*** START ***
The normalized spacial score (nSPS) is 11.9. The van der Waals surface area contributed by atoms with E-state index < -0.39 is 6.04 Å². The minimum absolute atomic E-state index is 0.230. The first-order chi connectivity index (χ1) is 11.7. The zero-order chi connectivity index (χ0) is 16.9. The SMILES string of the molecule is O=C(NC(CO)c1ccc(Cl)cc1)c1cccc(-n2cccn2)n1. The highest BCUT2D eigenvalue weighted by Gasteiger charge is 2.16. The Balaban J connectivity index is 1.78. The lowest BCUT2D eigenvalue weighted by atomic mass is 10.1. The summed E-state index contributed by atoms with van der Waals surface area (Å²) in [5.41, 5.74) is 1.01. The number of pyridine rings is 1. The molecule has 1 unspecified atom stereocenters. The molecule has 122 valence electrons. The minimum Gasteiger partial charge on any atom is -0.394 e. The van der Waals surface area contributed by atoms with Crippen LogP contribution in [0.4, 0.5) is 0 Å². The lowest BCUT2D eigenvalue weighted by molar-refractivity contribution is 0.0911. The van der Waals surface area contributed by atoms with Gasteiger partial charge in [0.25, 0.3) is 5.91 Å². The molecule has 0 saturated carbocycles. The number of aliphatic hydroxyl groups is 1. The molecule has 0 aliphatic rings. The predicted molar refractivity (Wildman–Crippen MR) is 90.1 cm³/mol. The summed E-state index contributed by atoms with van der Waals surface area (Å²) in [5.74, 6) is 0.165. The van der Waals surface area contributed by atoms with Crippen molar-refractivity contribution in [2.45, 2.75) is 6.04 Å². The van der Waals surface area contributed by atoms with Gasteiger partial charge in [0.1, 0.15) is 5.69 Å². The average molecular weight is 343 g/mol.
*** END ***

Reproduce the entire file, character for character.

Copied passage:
The normalized spacial score (nSPS) is 11.9. The van der Waals surface area contributed by atoms with E-state index < -0.39 is 6.04 Å². The minimum absolute atomic E-state index is 0.230. The first-order chi connectivity index (χ1) is 11.7. The zero-order chi connectivity index (χ0) is 16.9. The SMILES string of the molecule is O=C(NC(CO)c1ccc(Cl)cc1)c1cccc(-n2cccn2)n1. The highest BCUT2D eigenvalue weighted by Gasteiger charge is 2.16. The Balaban J connectivity index is 1.78. The lowest BCUT2D eigenvalue weighted by atomic mass is 10.1. The summed E-state index contributed by atoms with van der Waals surface area (Å²) in [5.41, 5.74) is 1.01. The number of pyridine rings is 1. The molecule has 1 unspecified atom stereocenters. The molecule has 122 valence electrons. The minimum Gasteiger partial charge on any atom is -0.394 e. The van der Waals surface area contributed by atoms with Crippen LogP contribution in [0.4, 0.5) is 0 Å². The lowest BCUT2D eigenvalue weighted by molar-refractivity contribution is 0.0911. The van der Waals surface area contributed by atoms with Gasteiger partial charge in [0.25, 0.3) is 5.91 Å². The molecule has 0 saturated carbocycles. The number of aliphatic hydroxyl groups is 1. The molecule has 0 aliphatic rings. The predicted molar refractivity (Wildman–Crippen MR) is 90.1 cm³/mol. The summed E-state index contributed by atoms with van der Waals surface area (Å²) in [5.74, 6) is 0.165. The van der Waals surface area contributed by atoms with Crippen molar-refractivity contribution in [2.45, 2.75) is 6.04 Å². The van der Waals surface area contributed by atoms with Gasteiger partial charge in [0.1, 0.15) is 5.69 Å². The average molecular weight is 343 g/mol.